Lux to Total Lumens Conversion Calculator


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Lux to Lumens Calculator

NOTE: Converting between geometry-based measurement units is difficult and should only be attempted when it is impossible to measure in the actual desired units. You must be aware of what each measurement geometry implicitly assumes before conversion. Any results with this converter must be considered approximate.


Light Measuremeng Geometries


Lux to Lumens Calculator Instructions

STEP 1: Enter the ORIGINAL measurement taken in lux or foot-candles with your light meter and sensor. This number can be entered in decimal format (i.e. "0.000341") or in scientific notation (i.e. "3.41e-04"). Select what units (foot-candles or lux) the measurement was taken in.

STEP 2: Enter the MEASUREMENT DISTANCE at which the reading in Step 1 was taken, in this box. This number can be entered in decimal format (i.e. "0.000341") or in scientific notation (i.e. "3.41e-04"). Select whether the distance is in meters or in feet. If you are measuring in units less than meters or feet (i.e. millimeters or inches) you will have to convert these numbers up to meters or feet first.

STEP 3: Enter the SHADOW DEGREES (solid angle) in the numerical stepper here. This is the solid-angle of light that is occluded or blocked by the lamp base.This angle can be any number between 0 (perfectly isotropic source) to 120 degrees. This can be a difficult property of a light source to measure, which is a contributing factor for why any conversions done with this calculator are to be considered approximate and should only be used as a last resort when measuring lumens in an integrating sphere is not possible. In many cases, the default of 30 degrees is sufficient for the expected accuracy of this conversion process.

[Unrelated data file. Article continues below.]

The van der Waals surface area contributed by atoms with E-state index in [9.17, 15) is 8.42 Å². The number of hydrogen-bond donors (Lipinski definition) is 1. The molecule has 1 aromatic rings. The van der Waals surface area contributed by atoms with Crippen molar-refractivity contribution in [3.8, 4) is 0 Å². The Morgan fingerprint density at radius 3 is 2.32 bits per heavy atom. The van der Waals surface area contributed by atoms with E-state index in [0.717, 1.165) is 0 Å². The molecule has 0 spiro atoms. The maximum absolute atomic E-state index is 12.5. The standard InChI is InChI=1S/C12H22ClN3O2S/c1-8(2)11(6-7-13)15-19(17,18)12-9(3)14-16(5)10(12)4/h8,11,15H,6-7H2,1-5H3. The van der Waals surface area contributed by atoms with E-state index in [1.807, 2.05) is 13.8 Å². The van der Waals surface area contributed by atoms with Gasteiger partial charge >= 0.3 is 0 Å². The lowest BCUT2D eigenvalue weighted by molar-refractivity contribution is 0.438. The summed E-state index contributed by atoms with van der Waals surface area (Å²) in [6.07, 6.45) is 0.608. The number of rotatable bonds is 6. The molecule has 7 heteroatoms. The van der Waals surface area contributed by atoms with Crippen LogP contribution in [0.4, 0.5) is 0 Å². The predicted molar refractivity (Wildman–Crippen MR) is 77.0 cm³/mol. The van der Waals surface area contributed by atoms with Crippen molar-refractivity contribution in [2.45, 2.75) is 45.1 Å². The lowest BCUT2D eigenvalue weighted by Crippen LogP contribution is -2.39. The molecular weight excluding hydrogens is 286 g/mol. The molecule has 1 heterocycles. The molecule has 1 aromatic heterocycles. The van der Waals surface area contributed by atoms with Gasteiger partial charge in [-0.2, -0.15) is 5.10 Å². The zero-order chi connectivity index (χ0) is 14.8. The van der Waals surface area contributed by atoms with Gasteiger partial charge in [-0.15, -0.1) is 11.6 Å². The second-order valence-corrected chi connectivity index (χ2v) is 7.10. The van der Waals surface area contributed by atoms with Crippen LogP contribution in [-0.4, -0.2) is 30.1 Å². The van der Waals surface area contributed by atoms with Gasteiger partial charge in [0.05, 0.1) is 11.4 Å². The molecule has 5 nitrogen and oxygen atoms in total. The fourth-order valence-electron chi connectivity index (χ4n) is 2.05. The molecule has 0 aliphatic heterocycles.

OUTPUT: This is the APPROXIMATE TOTAL LUMEN OUTPUT of the lamp. Again, this calculator makes several assumptions which directly affect the accuracy of the conversion. Since this is a measurement geometry conversion - this cannot be helped. This calculator assumes that the light source is a point-source and is isotropic (output is the same in all directions) in nature with the exception of the losses due to the lamp base which are again, assumed, to be about 30 degrees solid-angle. The lamp is also assumed to have a clear envelope. Variances from these assumptions will lead to additional error in the conversion process and could invalidate any results (i.e. in the case of trying to convert an illuminance reading from an area source).


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